# How the inner 'for loop' 's iterator is getting incremented?

I have a function that generates prime numbers.

The inner 'for-loop' has got two condition checking statements, that ultimately result breaking of inner 'for-loop'.. So, after the inner for-loop breaks, control shifts to the outer for-loop, and again the inner for-loop is encountered, and the inner for-loop starts its execution with the incremented value of `k`.

When was the value incremented, instead it breaks it execution for the specified conditions of `if`? Will anybody explain me the working of this code inside the function ?

``````public void prime()

{
int i = 5;

for (int j = 2; j <= i; j++)
{
for (int k = 2; k <= i; k++)
{
if (j == k)
{
Console.WriteLine(j);

break;
}
else if (j % k == 0)
{
break;
}
}
}

}
``````

Output:

``````2
3
5
``````
-
You should step through in the debugger to see what this code does. –  Oliver Charlesworth Jun 28 '13 at 16:44

This is a brute force method, it tests all numbers from `2 .. limit` against all previous numbers (again, from `2 .. current`) searching for multiples, if a multiple is found then the number is not a prime number.

I added some comments to the code to make it easier to understand:

``````public void prime () {
int limit = 5;

/**
* Starting at 2, assuming the first prime number is 2
* Test all numbers against any number from 2, if the
* number being tested is a multiple of some other
* previous number, that number is NOT a prime
*/
for (int being_tested = 2; being_tested <= limit; being_tested++) {
for (int previous_value = 2; previous_value <= limit; previous_value++) {
/**
* If previous_value == being_tested then
* no multiples have been found
* thus "being_tested" is a prime number
*/
if (being_tested == previous_value) {
Console.WriteLine(being_tested);
break;
}
/**
* If modulus == 0 then "being_tested"
* is a multiple of previous_value,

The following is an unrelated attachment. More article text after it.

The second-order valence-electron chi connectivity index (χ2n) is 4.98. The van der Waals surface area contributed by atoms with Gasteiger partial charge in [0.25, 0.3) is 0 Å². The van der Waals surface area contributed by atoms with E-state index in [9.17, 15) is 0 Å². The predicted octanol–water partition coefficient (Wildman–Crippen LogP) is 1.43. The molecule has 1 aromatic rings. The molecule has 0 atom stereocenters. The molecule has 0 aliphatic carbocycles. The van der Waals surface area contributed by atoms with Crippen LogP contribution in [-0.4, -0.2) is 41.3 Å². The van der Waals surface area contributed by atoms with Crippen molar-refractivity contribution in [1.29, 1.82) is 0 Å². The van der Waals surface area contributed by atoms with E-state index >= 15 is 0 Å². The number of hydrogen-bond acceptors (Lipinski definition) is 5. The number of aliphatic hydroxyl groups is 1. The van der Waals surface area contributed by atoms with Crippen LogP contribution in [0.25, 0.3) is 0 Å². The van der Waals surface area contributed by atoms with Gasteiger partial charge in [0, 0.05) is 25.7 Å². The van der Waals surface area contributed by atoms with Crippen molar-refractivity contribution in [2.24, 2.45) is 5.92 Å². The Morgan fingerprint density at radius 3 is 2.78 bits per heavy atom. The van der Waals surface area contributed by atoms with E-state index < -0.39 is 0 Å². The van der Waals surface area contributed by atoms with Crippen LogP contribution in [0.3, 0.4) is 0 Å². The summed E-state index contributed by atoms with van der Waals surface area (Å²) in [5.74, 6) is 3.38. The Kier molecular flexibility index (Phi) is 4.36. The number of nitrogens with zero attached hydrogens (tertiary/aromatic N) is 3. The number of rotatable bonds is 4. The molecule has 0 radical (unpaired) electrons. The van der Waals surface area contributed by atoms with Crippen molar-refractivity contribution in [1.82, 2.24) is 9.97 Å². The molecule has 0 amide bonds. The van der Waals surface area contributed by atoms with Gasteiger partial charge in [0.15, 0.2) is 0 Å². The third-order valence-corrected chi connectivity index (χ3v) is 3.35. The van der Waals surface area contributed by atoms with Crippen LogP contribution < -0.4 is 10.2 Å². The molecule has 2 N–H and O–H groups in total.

* therefore, not a prime number
*/
else if (being_tested % previous_value == 0) {
break;
}
}
}
}
``````

Note: the original code I posted had the conditionals inverted and wouldn't run as expected, thanks to @Cemafor for pointing it out.

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The two if statements need to be switched back, otherwise if `outer == inner` then the `outer % inner == 0` would trip and it would not output. –  Cemafor Jun 28 '13 at 17:06
Here are two ways to improve your algorithm. First, you only need to check if being_tested is divisible by numbers less than or equal to its square root. Everything after that is overkill since you've implicitly checked it already. Second, all primes greater than 5 are either 1 greater or 1 less than a multiple of 6. –  sunrize920 Jun 28 '13 at 17:09
Thanks for the detailed explanation.. –  UnhandledException Jun 28 '13 at 17:25

When the break is encounted, it breaks out of the inner loop and continues after the loop. The inner loop is the only thing in the outer loop, so the next iteration of the outer loop is executed. This increments `j`. When the inner loop is executed again, `k` is set back to `2` and the loop is started again. The previous value of `k` (from the previous iteration of the outer loop) is lost.

The function itself is generating primes by `j` counting up and then checking every number less then it (values of `k`) to see if `j % k == 0` (not prime, k is a factor of j) or `j == k` (no factors found so far so j must be prime).

The inner loop itself technicly loops to `i`, but when `k` reaches `j` the loop is broken out of so `k` will only reach `i` when `j` also equals `i`.

-

Anyway, here is a detailed walkthrough...`k` starts at 2 every time because `k` is declared inside the for loop. First run...`j = 2 k =2` so the first if condition is met. The break returns it to the outer for loop and increments `j` to 3. `j = 3 k = 2`...neither if is met. k increments...`j = 3 k =3` meets the condition of the first if and breaks. `j` increments...`j = 4 k =2`. First pass through causes the second if expression to return true because `4 % 2 == 0`. Breaks the inner for loop and returns to the outer loop. `j` increments to 5. Runs the inner loop until `k` is incremented to 5 and the first if condition validates to true. The second if condition only validates to true if `j` is even and will do so on the first iteration of the loop

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This will generate primes up to `i` by incrementing `j` and checking to see if any numbers less then `j` are factors. –  Cemafor Jun 28 '13 at 17:05